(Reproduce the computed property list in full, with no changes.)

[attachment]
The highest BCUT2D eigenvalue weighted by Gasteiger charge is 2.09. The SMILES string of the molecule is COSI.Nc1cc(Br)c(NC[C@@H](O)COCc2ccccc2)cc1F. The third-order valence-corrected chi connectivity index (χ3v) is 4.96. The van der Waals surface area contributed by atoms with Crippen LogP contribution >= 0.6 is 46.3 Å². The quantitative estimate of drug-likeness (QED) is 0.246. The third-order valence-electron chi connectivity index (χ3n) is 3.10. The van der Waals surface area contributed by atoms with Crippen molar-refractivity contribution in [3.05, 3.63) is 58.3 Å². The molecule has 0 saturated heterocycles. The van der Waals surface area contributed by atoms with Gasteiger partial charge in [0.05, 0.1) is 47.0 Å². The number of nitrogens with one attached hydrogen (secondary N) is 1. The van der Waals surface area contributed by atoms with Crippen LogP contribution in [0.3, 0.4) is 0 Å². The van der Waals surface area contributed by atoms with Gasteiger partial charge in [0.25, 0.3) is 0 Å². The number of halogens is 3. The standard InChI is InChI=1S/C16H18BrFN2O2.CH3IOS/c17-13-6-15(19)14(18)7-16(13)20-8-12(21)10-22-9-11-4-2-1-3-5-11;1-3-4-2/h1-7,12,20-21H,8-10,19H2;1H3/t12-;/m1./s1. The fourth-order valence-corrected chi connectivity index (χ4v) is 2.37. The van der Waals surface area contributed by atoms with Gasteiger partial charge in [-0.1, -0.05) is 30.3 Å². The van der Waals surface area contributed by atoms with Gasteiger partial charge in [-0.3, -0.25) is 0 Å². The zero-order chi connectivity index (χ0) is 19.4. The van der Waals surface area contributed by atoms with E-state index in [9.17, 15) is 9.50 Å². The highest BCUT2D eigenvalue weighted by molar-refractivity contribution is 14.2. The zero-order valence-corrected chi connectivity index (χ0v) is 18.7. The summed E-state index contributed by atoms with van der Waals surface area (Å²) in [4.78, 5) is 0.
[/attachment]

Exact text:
The highest BCUT2D eigenvalue weighted by Gasteiger charge is 2.09. The SMILES string of the molecule is COSI.Nc1cc(Br)c(NC[C@@H](O)COCc2ccccc2)cc1F. The third-order valence-corrected chi connectivity index (χ3v) is 4.96. The van der Waals surface area contributed by atoms with Crippen LogP contribution >= 0.6 is 46.3 Å². The quantitative estimate of drug-likeness (QED) is 0.246. The third-order valence-electron chi connectivity index (χ3n) is 3.10. The van der Waals surface area contributed by atoms with Crippen molar-refractivity contribution in [3.05, 3.63) is 58.3 Å². The molecule has 0 saturated heterocycles. The van der Waals surface area contributed by atoms with Gasteiger partial charge in [0.05, 0.1) is 47.0 Å². The number of nitrogens with one attached hydrogen (secondary N) is 1. The van der Waals surface area contributed by atoms with Crippen LogP contribution in [0.3, 0.4) is 0 Å². The van der Waals surface area contributed by atoms with Gasteiger partial charge in [0.25, 0.3) is 0 Å². The number of halogens is 3. The standard InChI is InChI=1S/C16H18BrFN2O2.CH3IOS/c17-13-6-15(19)14(18)7-16(13)20-8-12(21)10-22-9-11-4-2-1-3-5-11;1-3-4-2/h1-7,12,20-21H,8-10,19H2;1H3/t12-;/m1./s1. The fourth-order valence-corrected chi connectivity index (χ4v) is 2.37. The van der Waals surface area contributed by atoms with Gasteiger partial charge in [-0.1, -0.05) is 30.3 Å². The van der Waals surface area contributed by atoms with Gasteiger partial charge in [-0.3, -0.25) is 0 Å². The zero-order chi connectivity index (χ0) is 19.4. The van der Waals surface area contributed by atoms with E-state index in [9.17, 15) is 9.50 Å². The highest BCUT2D eigenvalue weighted by molar-refractivity contribution is 14.2. The zero-order valence-corrected chi connectivity index (χ0v) is 18.7. The summed E-state index contributed by atoms with van der Waals surface area (Å²) in [4.78, 5) is 0.